What comes to mind when you hear the word – gratitude? There are many synonyms for gratitude, including:
The Merriam-Webster Dictionary states that gratitude is “the state of being grateful”.
Gratitude at BMF is a state of being. Something we practice through a variety of ways. It is not passive rather an active mindset that every single staff member tries to embrace.
What I didn’t know clearly until our family’s recent health issues was the importance of not just giving thanks but receiving it as well. SO many different people have been able to help us, pray for us and provide for us. The way that people have selflessly reached out to help has been humbling. The selfless acts and care we have received have showed us that we are thought of, loved, and appreciated. (Everyone should have the opportunity to feel this way!)
All of this has caused me to pause and really explore gratitude. Nothing has been expected of us other than to receive what has been given-which is sometimes hard to do. But what was given in gratitude was received with gratitude.
We acknowledged, appreciated, recognized, were responsive, and thankful. The gratefulness came bursting from us! It was a beautiful circle only completed by receiving gratitude from others.
This realization has changed every single day in almost every single way. When the gratitude circle is ongoing, it never ends, it is spread from relationship to relationship and each day because better and more full because we have learned to see and share thanks everywhere.
Can You Cultivate Gratitude?
Yes, and honestly it is easy. By sharing, exploring, and practicing gratitude, we can easily be teaching and modeling it for those around us. Smiles, thank you notes, conscious decision to acknowledge a small act that made you feel special, loved or better are all ways to share gratitude. Actions speak loudly and clearly and may start to be emulated by those around you. Sharing gratitude freely can help you feel more connected, be more positive, and be more optimistic.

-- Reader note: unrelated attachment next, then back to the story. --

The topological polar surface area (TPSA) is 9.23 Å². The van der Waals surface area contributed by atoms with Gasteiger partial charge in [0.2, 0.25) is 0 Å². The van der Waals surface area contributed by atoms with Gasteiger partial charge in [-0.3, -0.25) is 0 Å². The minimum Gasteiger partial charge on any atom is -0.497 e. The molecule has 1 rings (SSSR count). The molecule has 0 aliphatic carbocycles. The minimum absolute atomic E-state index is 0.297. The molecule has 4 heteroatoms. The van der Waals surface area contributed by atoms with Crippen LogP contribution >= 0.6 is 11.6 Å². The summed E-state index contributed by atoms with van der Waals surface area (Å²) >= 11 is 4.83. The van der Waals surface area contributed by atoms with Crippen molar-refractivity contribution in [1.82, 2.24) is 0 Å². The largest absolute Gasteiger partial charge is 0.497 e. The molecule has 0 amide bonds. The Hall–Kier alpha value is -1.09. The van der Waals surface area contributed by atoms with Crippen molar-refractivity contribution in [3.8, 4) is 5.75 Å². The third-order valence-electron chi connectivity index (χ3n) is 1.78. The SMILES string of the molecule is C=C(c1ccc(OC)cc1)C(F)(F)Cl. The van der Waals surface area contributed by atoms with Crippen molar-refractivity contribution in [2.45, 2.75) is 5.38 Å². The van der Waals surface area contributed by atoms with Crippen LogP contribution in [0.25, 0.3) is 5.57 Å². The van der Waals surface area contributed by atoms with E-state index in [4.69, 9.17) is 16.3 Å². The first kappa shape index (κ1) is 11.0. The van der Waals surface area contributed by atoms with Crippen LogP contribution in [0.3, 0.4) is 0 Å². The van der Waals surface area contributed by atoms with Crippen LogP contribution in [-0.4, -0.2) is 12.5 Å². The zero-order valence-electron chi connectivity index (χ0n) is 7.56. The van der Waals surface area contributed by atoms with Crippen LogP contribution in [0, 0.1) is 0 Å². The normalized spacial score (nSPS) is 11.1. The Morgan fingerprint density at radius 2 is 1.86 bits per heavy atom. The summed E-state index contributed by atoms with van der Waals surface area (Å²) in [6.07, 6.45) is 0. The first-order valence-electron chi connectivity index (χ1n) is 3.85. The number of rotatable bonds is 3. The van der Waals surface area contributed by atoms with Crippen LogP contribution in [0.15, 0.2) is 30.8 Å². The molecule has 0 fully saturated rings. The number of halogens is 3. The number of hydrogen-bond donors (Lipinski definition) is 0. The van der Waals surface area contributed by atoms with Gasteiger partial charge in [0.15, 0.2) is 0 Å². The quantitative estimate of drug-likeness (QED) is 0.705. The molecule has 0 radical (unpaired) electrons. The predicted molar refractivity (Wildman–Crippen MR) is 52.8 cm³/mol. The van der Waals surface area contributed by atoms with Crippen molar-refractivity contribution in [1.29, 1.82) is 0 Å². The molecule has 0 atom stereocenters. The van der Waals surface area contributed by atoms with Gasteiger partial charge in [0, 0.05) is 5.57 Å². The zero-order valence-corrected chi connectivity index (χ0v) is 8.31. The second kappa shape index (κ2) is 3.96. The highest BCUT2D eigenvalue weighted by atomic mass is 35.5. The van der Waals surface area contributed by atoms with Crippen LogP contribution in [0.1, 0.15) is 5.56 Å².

Simple Ways to Make Gratitude a Part of Your Life
Making gratitude part of your life isn’t hard to do. These ideas may just give you a jumpstart or show you how much you are already receiving and sharing gratitude.
- Keep a gratitude journal. Write down what you are grateful for on a weekly or daily basis.
- Practice an act of kindness. Pay for someone’s coffee, hold the door, or volunteer. Don’t expect anything in return.
- Tell people or write them a note letting them know they are loved and appreciated. Notes are extremely powerful and shouldn’t become a lost practice.
- Say thank you and mean it.
- Compliment others.
- Call friends and parents and check in.
- Take moments daily to stop and reflect on something you’re grateful for. The sun is out, the sky is blue, you hear children playing, you can walk up and down stairs, someone prepared and served your meal in a restaurant, etc. What are the little things you just take for granted?
- Write thank you notes frequently. I try to send 3-5 out each week!
- Look for the silver linings.
- Keep away from negative social media posts-either reading or writing them-and limit contact with negative people.
- Choose one day a week and don’t complain about anything for the whole day.
- Place inspirational quotes about gratefulness in places where you can read them.
- Every time you learn something new, take a moment to be grateful for the opportunity to learn.
- Struggling? Focus on friends and family that are or will provide help and care.
- Notice and help others that are struggling without waiting to be asked.
- Post a positive thought you’ve had, a quote, a thank you, etc. on social media. Spread good thoughts!
- Try not to gossip or speak negatively about other people.
- Make a gratitude collage with pictures, words, and photos of things, people and places you’re grateful for.
Be the power of change. If we could all practice sharing and receiving gratitude on a daily basis, who knows how we could change the world!